Where do creative ideas come from?
I used to be one of those people who said, “I never have creative ideas for my art. I just photograph what I see.”
That was a pretty true statement for my photography for a long time.
While I captured beautiful scenes I didn’t set out to say something with my art or to express a feeling.
That began to change this year when I participated in a 15-day content creation challenge by Brooke Shaden. The idea was to create something every day for 15 days with a focus on a word chosen by Brooke.
It was hard, especially at first.
I would not have completed the class had I not signed up with a couple of photographer friends who also committed to making a photograph each day for 15 days.
But I’m so glad I made the effort to take and complete that class.
It changed how I make photographs and it changed how I see myself as a photographer. I’ve moved from passively recording whatever I happen to see, to actively planning and seeking out opportunities to express my vision.
My photographer friends and I continue to pick a word each week (sometimes every other week) and we commit to making a photograph that is somehow sparked by that word.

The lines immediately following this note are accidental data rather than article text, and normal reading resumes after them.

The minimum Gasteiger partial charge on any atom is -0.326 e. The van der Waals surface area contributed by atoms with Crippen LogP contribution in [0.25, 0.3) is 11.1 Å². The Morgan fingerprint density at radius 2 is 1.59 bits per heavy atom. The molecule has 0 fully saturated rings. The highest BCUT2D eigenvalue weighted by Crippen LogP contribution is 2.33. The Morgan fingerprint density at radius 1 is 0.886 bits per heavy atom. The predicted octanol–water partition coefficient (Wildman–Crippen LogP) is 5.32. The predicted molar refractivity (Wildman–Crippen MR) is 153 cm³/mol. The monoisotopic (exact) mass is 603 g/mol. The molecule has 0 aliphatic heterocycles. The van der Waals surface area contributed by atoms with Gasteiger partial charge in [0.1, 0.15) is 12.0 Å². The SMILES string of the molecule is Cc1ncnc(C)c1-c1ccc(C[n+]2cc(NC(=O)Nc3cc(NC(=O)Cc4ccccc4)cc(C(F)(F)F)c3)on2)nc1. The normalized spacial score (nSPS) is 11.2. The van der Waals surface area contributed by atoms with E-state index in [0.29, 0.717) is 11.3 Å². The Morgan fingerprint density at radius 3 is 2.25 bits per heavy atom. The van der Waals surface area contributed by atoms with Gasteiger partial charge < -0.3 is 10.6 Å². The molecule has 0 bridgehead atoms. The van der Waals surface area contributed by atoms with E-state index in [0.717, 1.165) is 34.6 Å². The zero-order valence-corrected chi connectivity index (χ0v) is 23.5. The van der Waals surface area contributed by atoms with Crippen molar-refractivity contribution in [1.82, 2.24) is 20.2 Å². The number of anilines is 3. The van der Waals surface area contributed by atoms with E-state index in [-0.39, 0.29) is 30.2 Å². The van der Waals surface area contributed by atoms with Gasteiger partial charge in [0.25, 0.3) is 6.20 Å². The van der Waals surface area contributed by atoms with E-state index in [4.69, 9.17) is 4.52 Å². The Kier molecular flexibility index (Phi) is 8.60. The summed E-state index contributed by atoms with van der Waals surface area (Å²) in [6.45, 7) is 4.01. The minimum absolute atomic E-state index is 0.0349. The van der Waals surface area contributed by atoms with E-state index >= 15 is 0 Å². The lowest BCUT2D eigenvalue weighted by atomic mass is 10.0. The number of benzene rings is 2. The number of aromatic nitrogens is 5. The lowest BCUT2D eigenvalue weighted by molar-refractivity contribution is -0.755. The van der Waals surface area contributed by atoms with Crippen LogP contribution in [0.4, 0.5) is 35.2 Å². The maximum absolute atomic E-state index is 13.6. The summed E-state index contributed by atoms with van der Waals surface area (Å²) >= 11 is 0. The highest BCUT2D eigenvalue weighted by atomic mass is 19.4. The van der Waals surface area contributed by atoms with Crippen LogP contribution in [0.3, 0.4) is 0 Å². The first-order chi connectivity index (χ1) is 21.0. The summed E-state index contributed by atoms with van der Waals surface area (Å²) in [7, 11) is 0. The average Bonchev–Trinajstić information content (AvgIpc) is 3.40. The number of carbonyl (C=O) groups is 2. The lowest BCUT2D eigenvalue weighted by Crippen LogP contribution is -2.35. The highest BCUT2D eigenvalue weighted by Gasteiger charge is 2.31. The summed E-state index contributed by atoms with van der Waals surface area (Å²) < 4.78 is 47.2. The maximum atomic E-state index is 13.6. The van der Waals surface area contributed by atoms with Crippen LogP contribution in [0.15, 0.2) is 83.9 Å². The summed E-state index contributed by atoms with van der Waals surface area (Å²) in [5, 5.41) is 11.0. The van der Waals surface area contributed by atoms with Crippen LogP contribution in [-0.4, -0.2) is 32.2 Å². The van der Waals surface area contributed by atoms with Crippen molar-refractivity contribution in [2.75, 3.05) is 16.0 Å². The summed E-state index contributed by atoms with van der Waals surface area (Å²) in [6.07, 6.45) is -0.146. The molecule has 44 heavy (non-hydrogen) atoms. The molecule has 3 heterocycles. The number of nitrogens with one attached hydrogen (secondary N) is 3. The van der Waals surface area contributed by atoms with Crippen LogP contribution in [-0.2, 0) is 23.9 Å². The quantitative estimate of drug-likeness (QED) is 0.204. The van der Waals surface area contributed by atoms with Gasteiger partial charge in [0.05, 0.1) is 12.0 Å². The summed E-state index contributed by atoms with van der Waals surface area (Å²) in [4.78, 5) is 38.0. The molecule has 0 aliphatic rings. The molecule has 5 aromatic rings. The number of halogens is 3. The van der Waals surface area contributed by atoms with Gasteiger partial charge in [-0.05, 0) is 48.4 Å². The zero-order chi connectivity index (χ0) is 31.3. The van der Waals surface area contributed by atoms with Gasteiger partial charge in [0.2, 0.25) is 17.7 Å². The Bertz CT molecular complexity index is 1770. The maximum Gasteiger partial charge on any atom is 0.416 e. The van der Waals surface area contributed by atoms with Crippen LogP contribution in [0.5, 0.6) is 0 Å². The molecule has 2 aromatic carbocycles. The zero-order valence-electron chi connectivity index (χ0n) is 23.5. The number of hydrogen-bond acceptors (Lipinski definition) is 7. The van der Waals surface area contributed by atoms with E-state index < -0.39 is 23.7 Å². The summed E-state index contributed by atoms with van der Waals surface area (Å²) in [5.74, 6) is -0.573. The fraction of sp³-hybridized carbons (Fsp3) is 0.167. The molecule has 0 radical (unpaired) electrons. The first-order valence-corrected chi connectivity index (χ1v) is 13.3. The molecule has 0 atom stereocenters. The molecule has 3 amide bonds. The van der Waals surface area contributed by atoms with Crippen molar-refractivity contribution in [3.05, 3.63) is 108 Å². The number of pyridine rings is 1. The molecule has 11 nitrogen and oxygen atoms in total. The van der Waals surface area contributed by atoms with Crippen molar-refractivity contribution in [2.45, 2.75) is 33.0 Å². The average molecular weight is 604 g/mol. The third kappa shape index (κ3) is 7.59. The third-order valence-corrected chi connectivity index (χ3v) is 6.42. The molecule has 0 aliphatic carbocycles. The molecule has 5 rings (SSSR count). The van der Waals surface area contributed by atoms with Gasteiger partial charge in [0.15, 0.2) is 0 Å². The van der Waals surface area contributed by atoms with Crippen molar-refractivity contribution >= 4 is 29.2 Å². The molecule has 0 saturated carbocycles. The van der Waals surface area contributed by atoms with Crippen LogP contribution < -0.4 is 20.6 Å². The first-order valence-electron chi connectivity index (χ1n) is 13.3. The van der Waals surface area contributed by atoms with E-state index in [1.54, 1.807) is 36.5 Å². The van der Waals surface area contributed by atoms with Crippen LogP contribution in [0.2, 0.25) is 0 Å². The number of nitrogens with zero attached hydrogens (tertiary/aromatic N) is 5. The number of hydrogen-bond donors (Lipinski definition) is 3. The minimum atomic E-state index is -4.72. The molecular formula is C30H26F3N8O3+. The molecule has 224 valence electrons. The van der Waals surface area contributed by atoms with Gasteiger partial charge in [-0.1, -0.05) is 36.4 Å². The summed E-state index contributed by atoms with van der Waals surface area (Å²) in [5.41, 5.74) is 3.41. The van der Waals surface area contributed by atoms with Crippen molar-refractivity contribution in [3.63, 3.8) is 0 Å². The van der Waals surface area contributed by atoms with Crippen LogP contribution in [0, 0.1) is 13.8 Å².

Over the past few months I’ve learned that creative ideas don’t simply pop into my head. Several things contribute to generating new ideas.
Another group of artist friends and I also pick a word twice a month and some of us create art based on that word to share with one another. The past two weeks I’ve been working on creating something for the word TOUCH.
At first I thought about the current mood in the United States where accusations of sexual misconduct are finally being taken seriously. I imagined how to photograph something that addressed the topic of touch including welcome and unwelcome touches.
I’ll be honest with you. I couldn’t go there. It felt too hard, vulnerable, and painful. And I couldn’t think of a way to address the topic positively and respectfully.
And I made a choice to let go of that idea. I stepped back from the word TOUCH for several days, letting it simmer in my subconscious but not pushing myself to figure out what I was going to create.
Then several things came together for me in my dining room still life photo studio.
A little over a week ago I happened to borrow an artist drawing figure from a friend to work on a photo project idea. I imagined photographing the figure in various poses to express different emotions and then compositing the figures into other photographs. So far I’ve photographed the figure in a couple of poses but had no brainstorms on scenes to add the photos to.
Earlier this week a bouquet of flowers at Trader Joe’s also happened to call out to me with it’s bright colorful white-edged flowers. I imagined making multiple exposures of the flowers to create a sense of dizzy movement. I experimented with multiple exposures, different layering techniques, and camera movement but my creations were disappointing.